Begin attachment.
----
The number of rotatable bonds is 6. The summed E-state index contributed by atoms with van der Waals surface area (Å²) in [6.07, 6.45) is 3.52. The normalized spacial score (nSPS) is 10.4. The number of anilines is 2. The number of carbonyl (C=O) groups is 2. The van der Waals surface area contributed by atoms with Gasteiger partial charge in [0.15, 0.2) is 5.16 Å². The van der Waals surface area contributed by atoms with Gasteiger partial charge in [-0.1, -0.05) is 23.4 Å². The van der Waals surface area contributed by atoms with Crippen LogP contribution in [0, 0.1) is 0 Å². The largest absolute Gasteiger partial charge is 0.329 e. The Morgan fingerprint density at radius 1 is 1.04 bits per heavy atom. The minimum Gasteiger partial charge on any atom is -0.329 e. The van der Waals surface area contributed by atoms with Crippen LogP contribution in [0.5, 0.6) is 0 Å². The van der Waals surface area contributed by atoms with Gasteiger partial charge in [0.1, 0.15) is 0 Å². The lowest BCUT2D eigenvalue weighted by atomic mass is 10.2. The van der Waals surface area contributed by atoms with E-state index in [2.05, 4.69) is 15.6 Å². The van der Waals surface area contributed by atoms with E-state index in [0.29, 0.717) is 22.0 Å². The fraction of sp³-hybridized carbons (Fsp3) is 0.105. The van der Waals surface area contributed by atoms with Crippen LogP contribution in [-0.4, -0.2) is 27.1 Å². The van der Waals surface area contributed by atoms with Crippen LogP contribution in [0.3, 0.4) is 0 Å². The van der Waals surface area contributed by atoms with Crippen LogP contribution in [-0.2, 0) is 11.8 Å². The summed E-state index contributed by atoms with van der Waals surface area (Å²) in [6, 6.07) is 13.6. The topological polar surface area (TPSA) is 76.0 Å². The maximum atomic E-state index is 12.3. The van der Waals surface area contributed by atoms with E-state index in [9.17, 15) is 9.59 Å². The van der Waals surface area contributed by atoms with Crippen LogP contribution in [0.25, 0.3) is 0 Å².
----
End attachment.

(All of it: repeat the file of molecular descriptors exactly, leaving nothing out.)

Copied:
The number of rotatable bonds is 6. The summed E-state index contributed by atoms with van der Waals surface area (Å²) in [6.07, 6.45) is 3.52. The normalized spacial score (nSPS) is 10.4. The number of anilines is 2. The number of carbonyl (C=O) groups is 2. The van der Waals surface area contributed by atoms with Gasteiger partial charge in [0.15, 0.2) is 5.16 Å². The van der Waals surface area contributed by atoms with Gasteiger partial charge in [-0.1, -0.05) is 23.4 Å². The van der Waals surface area contributed by atoms with Crippen LogP contribution in [0, 0.1) is 0 Å². The largest absolute Gasteiger partial charge is 0.329 e. The Morgan fingerprint density at radius 1 is 1.04 bits per heavy atom. The minimum Gasteiger partial charge on any atom is -0.329 e. The van der Waals surface area contributed by atoms with Crippen LogP contribution in [0.5, 0.6) is 0 Å². The van der Waals surface area contributed by atoms with Gasteiger partial charge in [0.1, 0.15) is 0 Å². The lowest BCUT2D eigenvalue weighted by atomic mass is 10.2. The van der Waals surface area contributed by atoms with E-state index in [2.05, 4.69) is 15.6 Å². The van der Waals surface area contributed by atoms with E-state index in [0.29, 0.717) is 22.0 Å². The fraction of sp³-hybridized carbons (Fsp3) is 0.105. The van der Waals surface area contributed by atoms with Crippen LogP contribution in [-0.4, -0.2) is 27.1 Å². The van der Waals surface area contributed by atoms with Crippen LogP contribution in [0.3, 0.4) is 0 Å². The van der Waals surface area contributed by atoms with Crippen LogP contribution in [-0.2, 0) is 11.8 Å². The summed E-state index contributed by atoms with van der Waals surface area (Å²) in [6, 6.07) is 13.6. The topological polar surface area (TPSA) is 76.0 Å². The maximum atomic E-state index is 12.3. The van der Waals surface area contributed by atoms with E-state index in [9.17, 15) is 9.59 Å². The van der Waals surface area contributed by atoms with Crippen LogP contribution in [0.25, 0.3) is 0 Å².